Rabbit Anaesthesia

Rabbits are the third most common species to be anaesthetised in companion animal practice. Rabbit deaths under anaesthetic are recorded between 0.73 – 1.39% (compared to o.o5% for dogs and 0.11% for cats). This equates to 1 in 72 anaesthetic deaths in rabbits compared to 1 in 700 deaths in dogs.  62% of rabbit deaths occur during the anaesthetic recovery phase (most within the first 3 hours). 40% of these are from cardiopulmonary related problems. Many rabbits suffer respiratory disease so careful pre-anaesthetic examination is essential. Rabbits are nose breathers meaning they can’t pant through their mouth. They also have a smaller lung capacity than many other species. Any respiratory compromise can have a serious impact on anaesthetic tolerance.

Rabbit anaesthesia is particularly challenging. The species is difficult to intubate and catheterise. There is considerable size variation between breeds and patients presented for anaesthesia are often in poor body condition. It is easy for practitioners to feel intimidated by rabbit anaesthesia. There is a greater degree of difficulty than cat and dog anaesthesia, increased risk of complications and many vets lack familiarity with the species.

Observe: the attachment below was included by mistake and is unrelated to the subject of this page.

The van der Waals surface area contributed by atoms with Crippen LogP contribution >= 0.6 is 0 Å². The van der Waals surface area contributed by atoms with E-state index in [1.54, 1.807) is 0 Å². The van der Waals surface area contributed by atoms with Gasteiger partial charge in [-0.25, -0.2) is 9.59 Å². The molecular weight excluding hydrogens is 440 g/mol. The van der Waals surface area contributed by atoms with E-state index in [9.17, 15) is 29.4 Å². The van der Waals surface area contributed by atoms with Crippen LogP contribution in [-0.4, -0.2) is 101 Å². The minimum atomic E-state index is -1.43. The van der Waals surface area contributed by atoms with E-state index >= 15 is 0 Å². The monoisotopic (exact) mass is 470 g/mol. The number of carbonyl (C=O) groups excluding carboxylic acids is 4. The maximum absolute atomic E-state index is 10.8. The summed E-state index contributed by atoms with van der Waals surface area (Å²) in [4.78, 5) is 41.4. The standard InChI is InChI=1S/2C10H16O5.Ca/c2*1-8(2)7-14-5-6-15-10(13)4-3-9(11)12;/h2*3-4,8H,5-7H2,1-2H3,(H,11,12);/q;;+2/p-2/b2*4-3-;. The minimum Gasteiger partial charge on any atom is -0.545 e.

Rabbits cannot vomit so don’t need to be starved prior to surgery. Many recommend removing food 1 – 2 hours prior to anaesthetic induction to reduce the amount of fluid within the stomach. Post anaesthetic ileus is quite common and poses a serious risk to rabbits during recovery. This can be brought on through pain, starvation, stress and dietary change.

Rabbits have a greater surface area to body mass which favours core heat loss during anaesthesia.  Hypothermia can be prevented by using heat pads / heated gloves / insulated feet covers etc.

Fluids are very beneficial during anaesthesia. They are best administered through an ear vein. It is recommended local anaesthetic gel be placed over the vein 30 minutes prior to catheterisation.

There are a number of anaesthetic options that can be used in rabbits. These include:

  1. Premed sedation > iv induction > intubation with gas maintenance. If anticholinergic drugs are required, glycopyrrolate is more effective than atropine. Rabbits have the enzyme atropinesterase which breaks down atropine.
  2. Gas induction (using a mask or anaesthetic box), intubation & gas maintenance.
  3. Drug combinations given im, sc. If procedures are likely to be prolonged these animals can be intubated & maintained on gas.

Anaesthetic Pro includes a wide range of anaesthetic / pain management options available for use in rabbits.

Patient monitoring during anaesthesia is essential. Pulse oximetry is not as accurate in rabbits due to their rapid heart rate. Capnography is far more sensitive and provides more useful information on the patient’s physiological status.

Pain management post surgery is essential. Pain is a significant contributor to ileus. A number of drugs are effective analgesics in rabbits. These include opioids and NSAIDs.

Food should be offered as soon as the rabbit recovers anaesthesia.

Guidelines on Anesthesia and Analgesia in Rabbits

 

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